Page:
The Mississippi Department of Human Services is facing serious criticism from the State Auditor’s Office following their 2018 Single Audit Report. In many findings the state agency failed to meet or provide proof of following legal requirements for services.
It ranges from not monitoring health and safety standards at childcare centers, to making what the Auditor study called “unallowable payments” to daycares. Even allowing people on assistant food and housing programs who may not have been eligible in the first place.
As federal money and programs come to assist those struggling in the magnolia state, Auditor Shad White is noticing flaws with how it’s managed.
“You hope that people around the state will take notice and they will hold their state agencies accountable,” White told us. “And ask them to make the changes that we have identified.”
In a 300 page report Auditor Shad Whites office found the state Department of Human Services violated federal requirements “not certifying all childcare centers receiving federal grants in the state met health and safety standards. In one review they saw 68% of providers did not incorporate all required health and safety elements as outlined by policy.”
“The law requires that agency DHS to monitor those conditions,” White continued. “We could not find paperwork to confirm that they had done that.”
But it doesn’t stop there, in other areas Whites team found the DHS not monitoring tax payer money they sent to childcare organizations and programs like Supplemental Nutrition Assistance Program (SNAP), Temporary Assistance for Needy Families (TANF), and the Child Care and Development Fund (CCDF).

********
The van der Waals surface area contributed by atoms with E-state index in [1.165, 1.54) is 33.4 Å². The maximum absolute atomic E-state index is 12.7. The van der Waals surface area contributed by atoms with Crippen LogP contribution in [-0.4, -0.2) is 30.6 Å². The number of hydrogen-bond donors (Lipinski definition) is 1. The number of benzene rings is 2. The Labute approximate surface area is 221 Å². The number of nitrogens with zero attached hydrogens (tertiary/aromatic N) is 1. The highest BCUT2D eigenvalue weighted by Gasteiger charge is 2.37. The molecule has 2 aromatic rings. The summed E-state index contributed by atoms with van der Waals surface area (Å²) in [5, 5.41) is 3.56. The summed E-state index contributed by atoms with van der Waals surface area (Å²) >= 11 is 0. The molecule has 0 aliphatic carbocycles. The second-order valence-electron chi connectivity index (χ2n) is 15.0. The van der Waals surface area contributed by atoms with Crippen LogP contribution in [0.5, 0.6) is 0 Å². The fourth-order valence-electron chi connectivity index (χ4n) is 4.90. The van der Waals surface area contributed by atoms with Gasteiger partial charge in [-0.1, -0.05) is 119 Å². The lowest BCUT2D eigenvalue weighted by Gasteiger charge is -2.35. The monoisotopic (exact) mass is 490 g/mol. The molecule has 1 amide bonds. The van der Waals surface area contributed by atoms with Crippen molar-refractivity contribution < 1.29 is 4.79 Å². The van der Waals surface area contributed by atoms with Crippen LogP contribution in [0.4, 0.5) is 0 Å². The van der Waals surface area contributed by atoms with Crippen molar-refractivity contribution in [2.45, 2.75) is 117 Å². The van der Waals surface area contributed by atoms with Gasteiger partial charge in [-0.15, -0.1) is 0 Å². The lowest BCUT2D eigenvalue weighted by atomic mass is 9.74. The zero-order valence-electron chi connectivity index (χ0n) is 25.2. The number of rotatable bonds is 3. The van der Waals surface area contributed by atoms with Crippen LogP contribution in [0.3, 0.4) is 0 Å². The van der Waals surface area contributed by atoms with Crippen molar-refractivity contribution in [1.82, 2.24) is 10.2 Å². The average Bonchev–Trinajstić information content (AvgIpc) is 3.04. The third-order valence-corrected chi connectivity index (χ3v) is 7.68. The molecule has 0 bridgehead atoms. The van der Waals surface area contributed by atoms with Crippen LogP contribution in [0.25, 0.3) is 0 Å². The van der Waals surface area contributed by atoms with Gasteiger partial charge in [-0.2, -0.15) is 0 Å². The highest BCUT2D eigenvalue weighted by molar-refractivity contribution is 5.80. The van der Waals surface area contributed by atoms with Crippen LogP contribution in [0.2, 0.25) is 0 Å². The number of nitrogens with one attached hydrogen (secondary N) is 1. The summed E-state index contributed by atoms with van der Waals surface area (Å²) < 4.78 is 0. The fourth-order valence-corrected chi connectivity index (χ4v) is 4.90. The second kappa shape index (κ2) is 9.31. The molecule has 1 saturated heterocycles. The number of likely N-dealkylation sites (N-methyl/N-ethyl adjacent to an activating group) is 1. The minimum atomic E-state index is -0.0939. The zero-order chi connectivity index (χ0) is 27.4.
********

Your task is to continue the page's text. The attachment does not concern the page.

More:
“They were not adequately monitoring those grantees,” White explained. “The people who receive money to make sure those folks were spending money in the right way. They did not make sure students that were being counted for subsidies were being counted accurately.”
Those helped by the Child Care Development Fund, and food assistance like SNAP, were not all ensured to be eligible for those programs. A problem brought up in every audit for the last four years.
“If changes don’t get made this could jeopardize some of our federal money,” White stated. “It really just depends on what the federal government wants to do, you’re running the risk of them coming down and saying we’re not going to tolerate our money being spent this way.”
In response the Department of Human Services pointed out to us in the report they do agree taking notice with the Auditors office in all areas. And creating corrective action plans with the department of health and retraining all employees to monitor programs closely.
We received word the Mississippi DHS Executive Director John Davis will retire at the end of this month after being the department head since 2016. Leaving Auditor Shad White optimistic for the right change to come.
To view the full 300 page report and see the specific sections of the Department of Human Service findings from page 127-155 click here.